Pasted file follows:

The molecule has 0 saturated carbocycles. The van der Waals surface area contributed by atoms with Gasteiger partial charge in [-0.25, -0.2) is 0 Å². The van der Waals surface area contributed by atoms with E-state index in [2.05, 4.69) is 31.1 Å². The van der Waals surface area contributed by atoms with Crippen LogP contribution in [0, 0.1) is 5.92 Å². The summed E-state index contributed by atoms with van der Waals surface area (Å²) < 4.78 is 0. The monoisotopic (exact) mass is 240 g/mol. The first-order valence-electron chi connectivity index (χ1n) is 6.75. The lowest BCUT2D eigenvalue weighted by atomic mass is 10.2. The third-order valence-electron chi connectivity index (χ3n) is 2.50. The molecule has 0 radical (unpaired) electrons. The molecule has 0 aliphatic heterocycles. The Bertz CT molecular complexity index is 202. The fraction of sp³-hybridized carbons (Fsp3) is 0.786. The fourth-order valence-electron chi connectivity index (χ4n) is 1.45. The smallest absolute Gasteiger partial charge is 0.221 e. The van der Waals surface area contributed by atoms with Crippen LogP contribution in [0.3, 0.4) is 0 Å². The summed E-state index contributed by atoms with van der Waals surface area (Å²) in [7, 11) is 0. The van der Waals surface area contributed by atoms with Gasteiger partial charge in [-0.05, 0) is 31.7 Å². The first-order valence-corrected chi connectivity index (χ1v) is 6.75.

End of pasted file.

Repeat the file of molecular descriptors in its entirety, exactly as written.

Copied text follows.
The molecule has 0 saturated carbocycles. The van der Waals surface area contributed by atoms with Gasteiger partial charge in [-0.25, -0.2) is 0 Å². The van der Waals surface area contributed by atoms with E-state index in [2.05, 4.69) is 31.1 Å². The van der Waals surface area contributed by atoms with Crippen LogP contribution in [0, 0.1) is 5.92 Å². The summed E-state index contributed by atoms with van der Waals surface area (Å²) < 4.78 is 0. The monoisotopic (exact) mass is 240 g/mol. The first-order valence-electron chi connectivity index (χ1n) is 6.75. The lowest BCUT2D eigenvalue weighted by atomic mass is 10.2. The third-order valence-electron chi connectivity index (χ3n) is 2.50. The molecule has 0 radical (unpaired) electrons. The molecule has 0 aliphatic heterocycles. The Bertz CT molecular complexity index is 202. The fraction of sp³-hybridized carbons (Fsp3) is 0.786. The fourth-order valence-electron chi connectivity index (χ4n) is 1.45. The smallest absolute Gasteiger partial charge is 0.221 e. The van der Waals surface area contributed by atoms with Crippen LogP contribution in [0.3, 0.4) is 0 Å². The summed E-state index contributed by atoms with van der Waals surface area (Å²) in [7, 11) is 0. The van der Waals surface area contributed by atoms with Gasteiger partial charge in [-0.05, 0) is 31.7 Å². The first-order valence-corrected chi connectivity index (χ1v) is 6.75.